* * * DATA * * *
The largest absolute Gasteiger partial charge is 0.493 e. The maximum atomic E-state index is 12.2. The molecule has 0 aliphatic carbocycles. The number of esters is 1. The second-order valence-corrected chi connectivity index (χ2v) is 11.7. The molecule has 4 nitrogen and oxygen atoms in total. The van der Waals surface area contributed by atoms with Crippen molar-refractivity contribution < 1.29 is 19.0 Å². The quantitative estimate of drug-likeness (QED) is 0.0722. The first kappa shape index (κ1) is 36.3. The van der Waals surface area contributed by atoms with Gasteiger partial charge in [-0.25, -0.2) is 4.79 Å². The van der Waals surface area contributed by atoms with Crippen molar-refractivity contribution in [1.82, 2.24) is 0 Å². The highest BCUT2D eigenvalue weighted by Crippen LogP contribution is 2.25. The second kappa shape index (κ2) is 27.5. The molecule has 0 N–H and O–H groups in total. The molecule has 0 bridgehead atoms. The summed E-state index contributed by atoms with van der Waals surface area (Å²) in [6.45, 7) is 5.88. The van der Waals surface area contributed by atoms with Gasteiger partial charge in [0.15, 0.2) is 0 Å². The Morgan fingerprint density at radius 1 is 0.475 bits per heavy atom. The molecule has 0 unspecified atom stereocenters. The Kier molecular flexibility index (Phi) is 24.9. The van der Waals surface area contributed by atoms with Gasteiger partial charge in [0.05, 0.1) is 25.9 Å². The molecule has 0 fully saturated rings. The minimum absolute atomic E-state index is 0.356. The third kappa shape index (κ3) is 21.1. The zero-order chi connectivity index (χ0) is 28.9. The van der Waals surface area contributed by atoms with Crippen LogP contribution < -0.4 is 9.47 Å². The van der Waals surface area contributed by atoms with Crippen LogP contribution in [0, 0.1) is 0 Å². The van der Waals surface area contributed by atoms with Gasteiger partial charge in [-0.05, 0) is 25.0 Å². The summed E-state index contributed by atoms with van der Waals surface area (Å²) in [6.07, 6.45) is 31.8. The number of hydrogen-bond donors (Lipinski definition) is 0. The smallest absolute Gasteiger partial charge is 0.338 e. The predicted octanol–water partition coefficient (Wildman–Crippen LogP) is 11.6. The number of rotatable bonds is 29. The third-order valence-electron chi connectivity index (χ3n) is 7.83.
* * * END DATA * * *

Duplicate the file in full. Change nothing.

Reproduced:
The largest absolute Gasteiger partial charge is 0.493 e. The maximum atomic E-state index is 12.2. The molecule has 0 aliphatic carbocycles. The number of esters is 1. The second-order valence-corrected chi connectivity index (χ2v) is 11.7. The molecule has 4 nitrogen and oxygen atoms in total. The van der Waals surface area contributed by atoms with Crippen molar-refractivity contribution < 1.29 is 19.0 Å². The quantitative estimate of drug-likeness (QED) is 0.0722. The first kappa shape index (κ1) is 36.3. The van der Waals surface area contributed by atoms with Gasteiger partial charge in [-0.25, -0.2) is 4.79 Å². The van der Waals surface area contributed by atoms with Crippen molar-refractivity contribution in [1.82, 2.24) is 0 Å². The highest BCUT2D eigenvalue weighted by Crippen LogP contribution is 2.25. The second kappa shape index (κ2) is 27.5. The molecule has 0 N–H and O–H groups in total. The molecule has 0 bridgehead atoms. The summed E-state index contributed by atoms with van der Waals surface area (Å²) in [6.45, 7) is 5.88. The van der Waals surface area contributed by atoms with Gasteiger partial charge in [0.15, 0.2) is 0 Å². The Morgan fingerprint density at radius 1 is 0.475 bits per heavy atom. The molecule has 0 unspecified atom stereocenters. The Kier molecular flexibility index (Phi) is 24.9. The van der Waals surface area contributed by atoms with Gasteiger partial charge in [0.05, 0.1) is 25.9 Å². The molecule has 0 fully saturated rings. The minimum absolute atomic E-state index is 0.356. The third kappa shape index (κ3) is 21.1. The zero-order chi connectivity index (χ0) is 28.9. The van der Waals surface area contributed by atoms with Crippen LogP contribution < -0.4 is 9.47 Å². The van der Waals surface area contributed by atoms with Crippen LogP contribution in [0, 0.1) is 0 Å². The van der Waals surface area contributed by atoms with Gasteiger partial charge in [-0.05, 0) is 25.0 Å². The summed E-state index contributed by atoms with van der Waals surface area (Å²) in [6.07, 6.45) is 31.8. The number of hydrogen-bond donors (Lipinski definition) is 0. The smallest absolute Gasteiger partial charge is 0.338 e. The predicted octanol–water partition coefficient (Wildman–Crippen LogP) is 11.6. The number of rotatable bonds is 29. The third-order valence-electron chi connectivity index (χ3n) is 7.83.